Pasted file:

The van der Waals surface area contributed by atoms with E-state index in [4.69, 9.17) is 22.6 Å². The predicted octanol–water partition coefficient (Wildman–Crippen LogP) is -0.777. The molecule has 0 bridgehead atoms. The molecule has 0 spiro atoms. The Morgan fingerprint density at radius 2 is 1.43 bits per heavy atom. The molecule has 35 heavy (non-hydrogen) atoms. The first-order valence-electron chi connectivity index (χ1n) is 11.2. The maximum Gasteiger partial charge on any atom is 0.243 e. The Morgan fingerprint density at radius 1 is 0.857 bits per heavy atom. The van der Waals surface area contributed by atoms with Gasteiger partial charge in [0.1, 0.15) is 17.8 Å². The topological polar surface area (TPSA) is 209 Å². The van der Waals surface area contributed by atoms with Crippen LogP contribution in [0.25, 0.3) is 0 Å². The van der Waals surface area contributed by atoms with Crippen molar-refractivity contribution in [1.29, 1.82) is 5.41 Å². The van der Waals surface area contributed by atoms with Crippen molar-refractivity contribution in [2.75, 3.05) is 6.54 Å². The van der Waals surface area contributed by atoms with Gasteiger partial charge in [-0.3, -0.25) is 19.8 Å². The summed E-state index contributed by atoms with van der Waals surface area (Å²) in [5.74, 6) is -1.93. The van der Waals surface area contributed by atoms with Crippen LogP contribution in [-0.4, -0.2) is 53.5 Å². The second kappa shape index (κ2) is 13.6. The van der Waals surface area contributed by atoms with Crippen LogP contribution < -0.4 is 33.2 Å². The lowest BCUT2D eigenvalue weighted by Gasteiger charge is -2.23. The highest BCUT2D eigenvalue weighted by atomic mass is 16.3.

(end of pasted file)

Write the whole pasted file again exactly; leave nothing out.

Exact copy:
The van der Waals surface area contributed by atoms with E-state index in [4.69, 9.17) is 22.6 Å². The predicted octanol–water partition coefficient (Wildman–Crippen LogP) is -0.777. The molecule has 0 bridgehead atoms. The molecule has 0 spiro atoms. The Morgan fingerprint density at radius 2 is 1.43 bits per heavy atom. The molecule has 35 heavy (non-hydrogen) atoms. The first-order valence-electron chi connectivity index (χ1n) is 11.2. The maximum Gasteiger partial charge on any atom is 0.243 e. The Morgan fingerprint density at radius 1 is 0.857 bits per heavy atom. The van der Waals surface area contributed by atoms with Gasteiger partial charge in [0.1, 0.15) is 17.8 Å². The topological polar surface area (TPSA) is 209 Å². The van der Waals surface area contributed by atoms with Crippen LogP contribution in [0.25, 0.3) is 0 Å². The van der Waals surface area contributed by atoms with Crippen molar-refractivity contribution in [1.29, 1.82) is 5.41 Å². The van der Waals surface area contributed by atoms with Crippen molar-refractivity contribution in [2.75, 3.05) is 6.54 Å². The van der Waals surface area contributed by atoms with Gasteiger partial charge in [-0.3, -0.25) is 19.8 Å². The summed E-state index contributed by atoms with van der Waals surface area (Å²) in [5.74, 6) is -1.93. The van der Waals surface area contributed by atoms with Crippen LogP contribution in [-0.4, -0.2) is 53.5 Å². The second kappa shape index (κ2) is 13.6. The van der Waals surface area contributed by atoms with Crippen LogP contribution < -0.4 is 33.2 Å². The lowest BCUT2D eigenvalue weighted by Gasteiger charge is -2.23. The highest BCUT2D eigenvalue weighted by atomic mass is 16.3.